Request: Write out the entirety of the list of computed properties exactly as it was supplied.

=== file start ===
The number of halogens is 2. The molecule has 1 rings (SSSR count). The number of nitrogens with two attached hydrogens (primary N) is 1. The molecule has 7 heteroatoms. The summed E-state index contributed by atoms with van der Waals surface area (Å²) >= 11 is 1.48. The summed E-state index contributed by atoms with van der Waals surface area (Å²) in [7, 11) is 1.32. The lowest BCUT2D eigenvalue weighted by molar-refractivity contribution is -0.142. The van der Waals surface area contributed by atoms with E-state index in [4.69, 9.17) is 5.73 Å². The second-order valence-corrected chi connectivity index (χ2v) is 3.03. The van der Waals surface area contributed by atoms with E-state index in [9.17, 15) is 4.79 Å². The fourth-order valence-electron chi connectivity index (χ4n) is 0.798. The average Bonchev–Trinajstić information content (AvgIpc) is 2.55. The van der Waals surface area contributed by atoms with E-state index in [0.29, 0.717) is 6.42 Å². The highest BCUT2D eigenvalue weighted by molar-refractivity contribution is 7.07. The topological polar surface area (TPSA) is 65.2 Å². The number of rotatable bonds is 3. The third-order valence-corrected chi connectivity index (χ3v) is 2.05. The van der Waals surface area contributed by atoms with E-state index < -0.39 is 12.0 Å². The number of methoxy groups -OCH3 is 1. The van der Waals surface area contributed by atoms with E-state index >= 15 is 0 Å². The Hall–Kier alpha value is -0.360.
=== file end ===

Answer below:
The number of halogens is 2. The molecule has 1 rings (SSSR count). The number of nitrogens with two attached hydrogens (primary N) is 1. The molecule has 7 heteroatoms. The summed E-state index contributed by atoms with van der Waals surface area (Å²) >= 11 is 1.48. The summed E-state index contributed by atoms with van der Waals surface area (Å²) in [7, 11) is 1.32. The lowest BCUT2D eigenvalue weighted by molar-refractivity contribution is -0.142. The van der Waals surface area contributed by atoms with E-state index in [4.69, 9.17) is 5.73 Å². The second-order valence-corrected chi connectivity index (χ2v) is 3.03. The van der Waals surface area contributed by atoms with E-state index in [9.17, 15) is 4.79 Å². The fourth-order valence-electron chi connectivity index (χ4n) is 0.798. The average Bonchev–Trinajstić information content (AvgIpc) is 2.55. The van der Waals surface area contributed by atoms with E-state index in [0.29, 0.717) is 6.42 Å². The highest BCUT2D eigenvalue weighted by molar-refractivity contribution is 7.07. The topological polar surface area (TPSA) is 65.2 Å². The number of rotatable bonds is 3. The third-order valence-corrected chi connectivity index (χ3v) is 2.05. The van der Waals surface area contributed by atoms with E-state index < -0.39 is 12.0 Å². The number of methoxy groups -OCH3 is 1. The van der Waals surface area contributed by atoms with E-state index >= 15 is 0 Å². The Hall–Kier alpha value is -0.360.